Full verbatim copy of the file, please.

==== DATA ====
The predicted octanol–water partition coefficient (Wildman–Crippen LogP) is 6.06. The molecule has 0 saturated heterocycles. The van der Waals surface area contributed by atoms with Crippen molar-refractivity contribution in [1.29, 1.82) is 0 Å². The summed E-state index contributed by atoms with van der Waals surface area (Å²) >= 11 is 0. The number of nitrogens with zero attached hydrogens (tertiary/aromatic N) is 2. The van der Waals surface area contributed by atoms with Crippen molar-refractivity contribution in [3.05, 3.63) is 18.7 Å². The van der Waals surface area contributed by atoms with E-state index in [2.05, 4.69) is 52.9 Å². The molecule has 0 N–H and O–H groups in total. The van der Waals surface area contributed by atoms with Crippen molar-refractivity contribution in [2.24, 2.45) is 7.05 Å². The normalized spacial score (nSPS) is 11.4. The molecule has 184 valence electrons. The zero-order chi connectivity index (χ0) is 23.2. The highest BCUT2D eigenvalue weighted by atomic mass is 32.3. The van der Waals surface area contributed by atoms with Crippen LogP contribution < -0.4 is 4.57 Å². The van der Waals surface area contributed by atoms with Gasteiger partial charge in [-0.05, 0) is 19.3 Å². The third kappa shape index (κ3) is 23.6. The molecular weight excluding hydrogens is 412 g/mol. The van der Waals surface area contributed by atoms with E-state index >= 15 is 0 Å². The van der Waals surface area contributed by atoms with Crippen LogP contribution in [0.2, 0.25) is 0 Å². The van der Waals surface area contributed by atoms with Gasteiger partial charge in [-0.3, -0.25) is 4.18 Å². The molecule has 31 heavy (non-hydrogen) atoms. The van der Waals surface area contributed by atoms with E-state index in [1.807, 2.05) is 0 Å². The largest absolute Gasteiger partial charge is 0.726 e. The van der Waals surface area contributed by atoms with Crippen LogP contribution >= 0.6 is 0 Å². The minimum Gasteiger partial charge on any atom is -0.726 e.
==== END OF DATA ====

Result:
The predicted octanol–water partition coefficient (Wildman–Crippen LogP) is 6.06. The molecule has 0 saturated heterocycles. The van der Waals surface area contributed by atoms with Crippen molar-refractivity contribution in [1.29, 1.82) is 0 Å². The summed E-state index contributed by atoms with van der Waals surface area (Å²) >= 11 is 0. The number of nitrogens with zero attached hydrogens (tertiary/aromatic N) is 2. The van der Waals surface area contributed by atoms with Crippen molar-refractivity contribution in [3.05, 3.63) is 18.7 Å². The van der Waals surface area contributed by atoms with E-state index in [2.05, 4.69) is 52.9 Å². The molecule has 0 N–H and O–H groups in total. The van der Waals surface area contributed by atoms with Crippen molar-refractivity contribution in [2.24, 2.45) is 7.05 Å². The normalized spacial score (nSPS) is 11.4. The molecule has 184 valence electrons. The zero-order chi connectivity index (χ0) is 23.2. The highest BCUT2D eigenvalue weighted by atomic mass is 32.3. The van der Waals surface area contributed by atoms with Crippen LogP contribution < -0.4 is 4.57 Å². The van der Waals surface area contributed by atoms with Gasteiger partial charge in [-0.05, 0) is 19.3 Å². The third kappa shape index (κ3) is 23.6. The molecular weight excluding hydrogens is 412 g/mol. The van der Waals surface area contributed by atoms with E-state index >= 15 is 0 Å². The van der Waals surface area contributed by atoms with Crippen LogP contribution in [0.2, 0.25) is 0 Å². The van der Waals surface area contributed by atoms with Gasteiger partial charge in [-0.3, -0.25) is 4.18 Å². The molecule has 31 heavy (non-hydrogen) atoms. The van der Waals surface area contributed by atoms with E-state index in [1.807, 2.05) is 0 Å². The largest absolute Gasteiger partial charge is 0.726 e. The van der Waals surface area contributed by atoms with Crippen LogP contribution >= 0.6 is 0 Å². The minimum Gasteiger partial charge on any atom is -0.726 e.